In the material there are elaborations on how they represent authentic Islam, and a rejection of others who do not accept their truth. All the authors call for an immediate and fundamentalist return to revelation, and they are both apologetic and polemic. The view of being morally superior supports a division of people into “us” and “them”. This leads to an interpretative stance that requires loyalty to the past and upholding the socio-moral values of the past, regardless where one lives. The interpreters appear as custodians of “tradition”, where the Prophet and the “pious predecessors” (al-salaf al-saliḥ) are considered to be the only moral paragons worth imitating (ittibaʻ). The advocated mode of conduct can thereby be referred to as “Traditionalist resistance”, which includes self-denial of the right to convey criticism and advocating moral chastisement through “commanding good and forbidding evil”. Even though they participate in selected societal institutions, such as marriage and having a profession, they struggle to maintain distance to the morally corrupt society surrounding them, as they perceive it, in order to preserve spiritual and moral purity. It is a moral vision connected to social activism, but one which often promotes political quietism based on the authority of the medieval Hanbali community that in most cases was loyal to the political authorities; it only legitimated the “correction” of others considered deviant, not political leaders.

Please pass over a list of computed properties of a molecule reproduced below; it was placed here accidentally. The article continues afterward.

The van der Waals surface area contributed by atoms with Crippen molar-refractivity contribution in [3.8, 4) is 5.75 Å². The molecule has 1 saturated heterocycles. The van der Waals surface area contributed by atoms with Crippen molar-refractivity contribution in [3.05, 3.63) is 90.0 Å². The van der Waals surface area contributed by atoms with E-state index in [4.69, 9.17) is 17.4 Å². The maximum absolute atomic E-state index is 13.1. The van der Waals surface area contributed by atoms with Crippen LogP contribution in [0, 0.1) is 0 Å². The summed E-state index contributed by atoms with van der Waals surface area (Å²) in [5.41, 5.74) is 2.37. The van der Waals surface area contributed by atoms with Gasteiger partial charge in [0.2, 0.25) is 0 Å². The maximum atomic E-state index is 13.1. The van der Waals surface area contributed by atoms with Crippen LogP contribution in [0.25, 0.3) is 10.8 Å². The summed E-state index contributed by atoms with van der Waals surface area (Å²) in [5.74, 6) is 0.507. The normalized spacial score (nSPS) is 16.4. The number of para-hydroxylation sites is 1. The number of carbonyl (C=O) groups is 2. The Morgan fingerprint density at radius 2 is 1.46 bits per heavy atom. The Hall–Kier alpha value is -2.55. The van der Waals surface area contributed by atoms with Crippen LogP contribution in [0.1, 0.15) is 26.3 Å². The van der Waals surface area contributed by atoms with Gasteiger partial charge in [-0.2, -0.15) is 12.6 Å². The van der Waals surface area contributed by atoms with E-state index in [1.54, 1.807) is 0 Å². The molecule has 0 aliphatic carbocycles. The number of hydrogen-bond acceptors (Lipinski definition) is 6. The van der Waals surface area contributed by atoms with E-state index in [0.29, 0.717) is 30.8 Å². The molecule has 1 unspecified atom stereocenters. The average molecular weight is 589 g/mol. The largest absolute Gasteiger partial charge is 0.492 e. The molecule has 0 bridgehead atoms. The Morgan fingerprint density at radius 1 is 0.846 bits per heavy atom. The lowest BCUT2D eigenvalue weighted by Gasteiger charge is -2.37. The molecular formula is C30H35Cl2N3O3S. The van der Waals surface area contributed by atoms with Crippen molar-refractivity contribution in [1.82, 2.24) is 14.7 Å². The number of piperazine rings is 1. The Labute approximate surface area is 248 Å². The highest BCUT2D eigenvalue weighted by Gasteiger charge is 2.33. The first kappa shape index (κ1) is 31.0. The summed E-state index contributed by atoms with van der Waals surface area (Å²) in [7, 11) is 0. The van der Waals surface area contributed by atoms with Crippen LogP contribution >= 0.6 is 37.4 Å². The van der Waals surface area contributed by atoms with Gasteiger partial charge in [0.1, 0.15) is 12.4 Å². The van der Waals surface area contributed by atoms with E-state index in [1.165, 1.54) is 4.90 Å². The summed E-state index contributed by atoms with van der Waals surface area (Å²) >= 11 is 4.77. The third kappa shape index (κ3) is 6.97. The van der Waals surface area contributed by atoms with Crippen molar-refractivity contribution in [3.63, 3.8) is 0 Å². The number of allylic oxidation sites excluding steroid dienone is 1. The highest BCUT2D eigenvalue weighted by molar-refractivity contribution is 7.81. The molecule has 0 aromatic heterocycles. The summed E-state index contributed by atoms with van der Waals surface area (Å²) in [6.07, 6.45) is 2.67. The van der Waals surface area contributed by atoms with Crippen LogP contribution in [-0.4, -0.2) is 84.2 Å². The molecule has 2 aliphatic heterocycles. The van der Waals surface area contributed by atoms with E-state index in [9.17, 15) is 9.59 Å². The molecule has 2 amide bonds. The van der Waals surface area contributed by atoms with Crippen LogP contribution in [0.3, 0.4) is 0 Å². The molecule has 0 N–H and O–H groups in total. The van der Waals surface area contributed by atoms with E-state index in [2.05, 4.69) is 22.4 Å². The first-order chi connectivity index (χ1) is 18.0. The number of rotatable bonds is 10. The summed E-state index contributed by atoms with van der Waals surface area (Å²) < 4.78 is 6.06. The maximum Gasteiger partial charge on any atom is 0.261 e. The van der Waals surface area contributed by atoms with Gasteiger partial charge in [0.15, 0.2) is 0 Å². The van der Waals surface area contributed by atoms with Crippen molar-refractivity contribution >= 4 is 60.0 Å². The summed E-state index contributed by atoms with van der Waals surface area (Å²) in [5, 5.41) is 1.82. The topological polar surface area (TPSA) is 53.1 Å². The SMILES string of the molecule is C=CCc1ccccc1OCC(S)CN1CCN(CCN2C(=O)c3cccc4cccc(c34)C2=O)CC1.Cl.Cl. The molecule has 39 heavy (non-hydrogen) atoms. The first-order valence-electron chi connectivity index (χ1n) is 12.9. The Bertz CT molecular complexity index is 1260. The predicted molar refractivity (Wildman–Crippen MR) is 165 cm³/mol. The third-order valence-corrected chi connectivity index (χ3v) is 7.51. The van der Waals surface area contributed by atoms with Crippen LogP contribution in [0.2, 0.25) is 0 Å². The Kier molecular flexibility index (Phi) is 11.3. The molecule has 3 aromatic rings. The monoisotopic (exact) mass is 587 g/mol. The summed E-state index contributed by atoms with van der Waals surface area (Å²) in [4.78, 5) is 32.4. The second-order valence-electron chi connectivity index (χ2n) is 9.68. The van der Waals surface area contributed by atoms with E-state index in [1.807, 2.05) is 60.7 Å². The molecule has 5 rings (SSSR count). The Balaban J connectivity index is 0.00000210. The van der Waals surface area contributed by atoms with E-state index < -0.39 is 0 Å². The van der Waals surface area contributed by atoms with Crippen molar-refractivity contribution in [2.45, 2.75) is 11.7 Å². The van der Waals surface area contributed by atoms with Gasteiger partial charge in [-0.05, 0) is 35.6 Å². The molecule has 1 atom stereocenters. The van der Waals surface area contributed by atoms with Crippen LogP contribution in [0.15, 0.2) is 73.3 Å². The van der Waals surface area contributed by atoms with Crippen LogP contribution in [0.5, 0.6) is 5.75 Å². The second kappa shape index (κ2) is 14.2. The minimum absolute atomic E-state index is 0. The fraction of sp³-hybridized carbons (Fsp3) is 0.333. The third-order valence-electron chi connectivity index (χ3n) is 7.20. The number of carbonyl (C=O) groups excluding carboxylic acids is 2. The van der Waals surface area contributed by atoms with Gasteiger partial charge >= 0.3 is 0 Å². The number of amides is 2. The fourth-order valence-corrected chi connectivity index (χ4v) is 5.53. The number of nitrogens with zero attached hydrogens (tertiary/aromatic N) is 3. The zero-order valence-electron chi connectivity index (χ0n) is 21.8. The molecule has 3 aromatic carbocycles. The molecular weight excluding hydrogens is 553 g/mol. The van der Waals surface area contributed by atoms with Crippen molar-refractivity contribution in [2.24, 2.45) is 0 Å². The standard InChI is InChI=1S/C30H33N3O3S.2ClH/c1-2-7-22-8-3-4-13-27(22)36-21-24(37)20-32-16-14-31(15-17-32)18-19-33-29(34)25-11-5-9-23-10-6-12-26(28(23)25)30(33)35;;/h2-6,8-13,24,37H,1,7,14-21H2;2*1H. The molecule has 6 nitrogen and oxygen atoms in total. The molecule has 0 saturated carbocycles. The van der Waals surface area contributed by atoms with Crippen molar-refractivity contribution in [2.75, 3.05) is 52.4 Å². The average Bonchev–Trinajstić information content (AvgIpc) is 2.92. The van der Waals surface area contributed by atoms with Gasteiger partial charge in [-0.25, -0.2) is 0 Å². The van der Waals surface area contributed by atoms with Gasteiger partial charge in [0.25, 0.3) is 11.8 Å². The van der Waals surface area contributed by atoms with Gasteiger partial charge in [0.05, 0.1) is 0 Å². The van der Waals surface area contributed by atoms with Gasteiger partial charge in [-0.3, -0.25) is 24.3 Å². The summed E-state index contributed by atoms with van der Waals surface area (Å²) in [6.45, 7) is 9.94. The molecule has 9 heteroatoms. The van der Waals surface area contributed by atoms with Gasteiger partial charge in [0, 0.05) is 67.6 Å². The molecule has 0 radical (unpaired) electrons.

This attitude is found today as well. However, some contemporary fundamentalist interpreters argue that “correction” should be used against political leaders as well, and that it is a duty incumbent on Muslims, where some promote active advice and some promote violence. Several other juridical concepts and phrases are expanded on in the process of “othering”, for example, al-wala’ wa al-bara’ (allegiance and disavowal), which is used to legitimate the way in which the out-group (including political leaders) is treated; in some cases, this manifests itself with passive hatred and avoidance,  while in others with hostile and violent “othering”.

The use of “othering” as an analytical concept denotes a general psychological and sociological process that goes on in several directions, irrespective of power relations. The category of “the other”, as it is used in diverse contexts, is fluid and influenced by diverse factors. How “the other” is characterized and should be treated has a direct relation to the dual potential of motivating collective violence and quietism. Various groups display different forms of othering in discourse and practice. Some groups promote passive avoidance and mental or even physical emigration (hijrah); others are expressively hostile and even violent to those defined as outsiders. Still others choose a missionary zeal and confront others in order to “correct” and “direct” them towards the “truth.” Such efforts are often expressed through nonviolent proselytization (da‘wah), which is increasing among Salafi influenced groups and individuals in Europe. In additional cases, “othering” involves the demand to “active aversion” from members of the in-group toward outsiders, which may result in verbal abuse or, in some cases, physical violence.

Last updated: May 16, 2017